Through my jewelry and vending at various events I made some new friends and got involved in an amazing performance art community here in the Dallas area. In 2015 I even went to work part time for an amazing company. Overall life got better. I still had bad days but they seemed to be fewer. Life was pretty good for a couple of years.
Then on December 26th, 2015 my world was rocked. If you're friends with me on Facebook you know a little about this date. That's the day an EF4 tornado ripped through my hometown of Rowlett, Texas. This blog is the first time I've REALLY talked about how it affected me. It's been 10 months and I've written this blog in my head a thousand times, but I could never bring myself to really put it out there. Until now.
I like to keep things fairly upbeat. I don't hide the bad things or the not so good things. I've blogged about my fibromyalgia and my autoimmune disorder. I just try to not let them define me or use them to get attention or pity from others. I try to focus on good things or funny things. People don't need to know about my problems or how I really feel. They have their own issues. So why am I writting this blog? Because I feel this topic is too important to hide. So let's talk about the night of the tornado.
It was the day after Christmas. In fact it was a pretty nice day and we had the windows open. It was warm and beautiful. A cold front was expected later that night but thats not unusual. The weather varies in Texas. There was even a possibility of storms. As it became evening the threat of storms became greater, but I wasn't too concerned. I live on what is known as The Peninsula in Rowlett. We are on this strip of land in the middle of Lake Ray Hubbard. Traditionally severe weather has either gone to the north or to the south of us. I've lived here for 15 years and we had never had any severe weather related damage to out house or vehicles. I was so unconcerned I wasn't even watching the weather. It was a Netflix and chill kind of night.
My husband finally was said we should turn on the news and watch the weather. Okay fine. Another thing you need to understand is I grew up in Upstate New York. Winter weather doesn't phase me. Here in Texas, when we get ice and snow the local TV stations make it out to be there is an impending apocalypse. So I've come to ingore the "we're all going to die" hyperbole the local stations spew.
As the line of storms grew closer my husband went outside to watch. He's an Iowa boy and apparently tornadoes are events to be watched there. Not long after Aaron went outside to watch he came running back in saying we needed to take cover. Houses here do not have basements so taking cover means to go to the center of the house to a room with no windows. We attempted to get the dogs to go with us and about this point I could hear the awful sound a tornado makes. Three dogs went with Aaron. I was chasing down a fourth dog when the tornado hit. We lost power and you could hear everything hitting the house. It was terrifying and then it was over.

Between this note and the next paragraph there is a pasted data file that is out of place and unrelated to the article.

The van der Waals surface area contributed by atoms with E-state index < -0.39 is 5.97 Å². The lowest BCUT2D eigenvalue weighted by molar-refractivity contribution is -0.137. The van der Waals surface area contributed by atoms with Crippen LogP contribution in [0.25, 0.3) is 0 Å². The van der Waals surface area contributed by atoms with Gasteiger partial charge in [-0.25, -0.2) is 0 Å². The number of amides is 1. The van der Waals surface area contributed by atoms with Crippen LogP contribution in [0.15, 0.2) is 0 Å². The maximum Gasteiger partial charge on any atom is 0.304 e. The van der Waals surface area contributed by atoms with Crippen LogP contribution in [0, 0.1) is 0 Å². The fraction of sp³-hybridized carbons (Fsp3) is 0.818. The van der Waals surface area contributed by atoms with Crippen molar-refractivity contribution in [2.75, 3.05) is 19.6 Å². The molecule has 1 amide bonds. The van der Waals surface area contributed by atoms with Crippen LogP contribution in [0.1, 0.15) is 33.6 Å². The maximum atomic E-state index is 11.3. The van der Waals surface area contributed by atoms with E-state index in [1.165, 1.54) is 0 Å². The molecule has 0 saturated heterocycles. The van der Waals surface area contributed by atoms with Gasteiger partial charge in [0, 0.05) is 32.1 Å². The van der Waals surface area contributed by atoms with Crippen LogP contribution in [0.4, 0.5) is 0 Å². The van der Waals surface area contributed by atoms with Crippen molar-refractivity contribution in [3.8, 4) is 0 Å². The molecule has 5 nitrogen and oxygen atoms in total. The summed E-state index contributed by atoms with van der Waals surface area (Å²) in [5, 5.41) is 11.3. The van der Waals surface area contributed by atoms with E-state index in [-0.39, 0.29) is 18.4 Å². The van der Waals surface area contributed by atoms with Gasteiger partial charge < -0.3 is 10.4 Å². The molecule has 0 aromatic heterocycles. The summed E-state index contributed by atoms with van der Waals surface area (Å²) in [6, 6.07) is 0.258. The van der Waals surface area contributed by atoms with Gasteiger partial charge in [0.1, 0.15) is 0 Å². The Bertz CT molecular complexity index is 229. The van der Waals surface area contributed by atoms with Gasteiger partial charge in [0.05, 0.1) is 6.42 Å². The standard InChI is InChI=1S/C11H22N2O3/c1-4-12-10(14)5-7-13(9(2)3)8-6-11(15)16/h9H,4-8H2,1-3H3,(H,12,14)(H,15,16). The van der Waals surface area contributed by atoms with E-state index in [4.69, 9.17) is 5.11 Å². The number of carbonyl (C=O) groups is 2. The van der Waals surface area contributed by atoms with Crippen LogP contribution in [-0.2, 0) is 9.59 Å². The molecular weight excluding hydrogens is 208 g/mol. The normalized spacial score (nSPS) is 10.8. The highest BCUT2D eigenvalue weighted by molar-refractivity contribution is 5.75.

Flash lights were turned on. Damage was checked. Neighbors were checked on and loose dogs were put in our backyard as our fence was still standing. It was chaos. After things kind of calmed down here Aaron said we should go check on my parents' house. My parents were visiting my brother in North Carolina for Christmas and we were watching the house and feeding the cat. Back in 2014 my parents had purchaed a second house just two blocks from my house. We walked over there (there were shingles and nails sprinkled throughout the streets and my husband didn't want to replace tires on his truck) expecting to need to maybe board up some windows. We grabbed our cat carrier just in case we needed to grab Spike (the family cat). I was not prepared for what we were to find.
|Before and after of my parents' home|
As you can see there was nothing left. This 3300 square foot house was just gone. Picking through the debris took a number of days and a number of volunteers. My parents got here as fast as they could. My brother came from North Carolina. A friend of my father's from NY came down. The damage was overwhelming.
For the first week after the tornado it was just go go go. Help recover items from the debris while there was light and clean recovered items and wash recovered laundry at night (once power was restored which was three days). At first I didn't sleep at night because there was stuff that needed done. I was also on Facebook a lot trying to keep up with the news. The tornado took a diagonal path across the peninsula.